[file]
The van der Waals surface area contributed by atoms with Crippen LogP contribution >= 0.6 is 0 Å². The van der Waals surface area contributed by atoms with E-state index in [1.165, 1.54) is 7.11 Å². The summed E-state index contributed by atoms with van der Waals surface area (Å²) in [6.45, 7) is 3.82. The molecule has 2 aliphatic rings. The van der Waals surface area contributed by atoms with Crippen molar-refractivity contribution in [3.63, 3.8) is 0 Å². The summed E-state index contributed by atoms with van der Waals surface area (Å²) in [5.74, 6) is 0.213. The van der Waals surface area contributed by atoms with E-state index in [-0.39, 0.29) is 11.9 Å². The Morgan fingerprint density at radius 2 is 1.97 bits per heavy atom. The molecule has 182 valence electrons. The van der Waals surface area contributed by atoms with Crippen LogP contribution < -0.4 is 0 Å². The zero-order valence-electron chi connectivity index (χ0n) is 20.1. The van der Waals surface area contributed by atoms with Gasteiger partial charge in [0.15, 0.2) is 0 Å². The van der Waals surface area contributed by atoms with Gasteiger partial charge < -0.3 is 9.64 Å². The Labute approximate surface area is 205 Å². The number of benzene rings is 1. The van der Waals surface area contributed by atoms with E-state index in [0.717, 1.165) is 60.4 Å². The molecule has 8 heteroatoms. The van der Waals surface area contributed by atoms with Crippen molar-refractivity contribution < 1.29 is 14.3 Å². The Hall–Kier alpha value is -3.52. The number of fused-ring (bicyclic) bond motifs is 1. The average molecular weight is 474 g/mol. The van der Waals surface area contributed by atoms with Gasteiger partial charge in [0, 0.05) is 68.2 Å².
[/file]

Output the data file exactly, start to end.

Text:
The van der Waals surface area contributed by atoms with Crippen LogP contribution >= 0.6 is 0 Å². The van der Waals surface area contributed by atoms with E-state index in [1.165, 1.54) is 7.11 Å². The summed E-state index contributed by atoms with van der Waals surface area (Å²) in [6.45, 7) is 3.82. The molecule has 2 aliphatic rings. The van der Waals surface area contributed by atoms with Crippen molar-refractivity contribution in [3.63, 3.8) is 0 Å². The summed E-state index contributed by atoms with van der Waals surface area (Å²) in [5.74, 6) is 0.213. The van der Waals surface area contributed by atoms with E-state index in [-0.39, 0.29) is 11.9 Å². The Morgan fingerprint density at radius 2 is 1.97 bits per heavy atom. The molecule has 182 valence electrons. The van der Waals surface area contributed by atoms with Crippen LogP contribution < -0.4 is 0 Å². The zero-order valence-electron chi connectivity index (χ0n) is 20.1. The van der Waals surface area contributed by atoms with Gasteiger partial charge in [0.15, 0.2) is 0 Å². The van der Waals surface area contributed by atoms with Gasteiger partial charge < -0.3 is 9.64 Å². The Labute approximate surface area is 205 Å². The number of benzene rings is 1. The van der Waals surface area contributed by atoms with E-state index in [0.717, 1.165) is 60.4 Å². The molecule has 8 heteroatoms. The van der Waals surface area contributed by atoms with Crippen molar-refractivity contribution < 1.29 is 14.3 Å². The Hall–Kier alpha value is -3.52. The number of fused-ring (bicyclic) bond motifs is 1. The average molecular weight is 474 g/mol. The van der Waals surface area contributed by atoms with Gasteiger partial charge in [0, 0.05) is 68.2 Å².